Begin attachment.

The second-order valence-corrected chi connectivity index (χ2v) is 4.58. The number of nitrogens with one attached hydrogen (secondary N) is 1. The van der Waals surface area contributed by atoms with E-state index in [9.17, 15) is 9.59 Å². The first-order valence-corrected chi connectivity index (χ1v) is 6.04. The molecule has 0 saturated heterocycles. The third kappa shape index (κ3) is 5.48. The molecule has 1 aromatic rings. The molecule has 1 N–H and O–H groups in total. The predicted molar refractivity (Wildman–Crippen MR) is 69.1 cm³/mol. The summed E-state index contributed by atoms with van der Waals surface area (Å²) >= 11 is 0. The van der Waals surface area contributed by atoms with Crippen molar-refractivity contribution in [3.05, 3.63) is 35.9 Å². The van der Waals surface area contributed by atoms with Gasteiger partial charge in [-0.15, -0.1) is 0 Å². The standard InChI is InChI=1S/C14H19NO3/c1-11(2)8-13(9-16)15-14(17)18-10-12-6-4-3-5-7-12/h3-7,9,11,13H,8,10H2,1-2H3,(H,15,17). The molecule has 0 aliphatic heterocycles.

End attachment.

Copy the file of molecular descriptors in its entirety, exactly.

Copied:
The second-order valence-corrected chi connectivity index (χ2v) is 4.58. The number of nitrogens with one attached hydrogen (secondary N) is 1. The van der Waals surface area contributed by atoms with E-state index in [9.17, 15) is 9.59 Å². The first-order valence-corrected chi connectivity index (χ1v) is 6.04. The molecule has 0 saturated heterocycles. The third kappa shape index (κ3) is 5.48. The molecule has 1 aromatic rings. The molecule has 1 N–H and O–H groups in total. The predicted molar refractivity (Wildman–Crippen MR) is 69.1 cm³/mol. The summed E-state index contributed by atoms with van der Waals surface area (Å²) >= 11 is 0. The van der Waals surface area contributed by atoms with Crippen molar-refractivity contribution in [3.05, 3.63) is 35.9 Å². The van der Waals surface area contributed by atoms with Gasteiger partial charge in [-0.15, -0.1) is 0 Å². The standard InChI is InChI=1S/C14H19NO3/c1-11(2)8-13(9-16)15-14(17)18-10-12-6-4-3-5-7-12/h3-7,9,11,13H,8,10H2,1-2H3,(H,15,17). The molecule has 0 aliphatic heterocycles.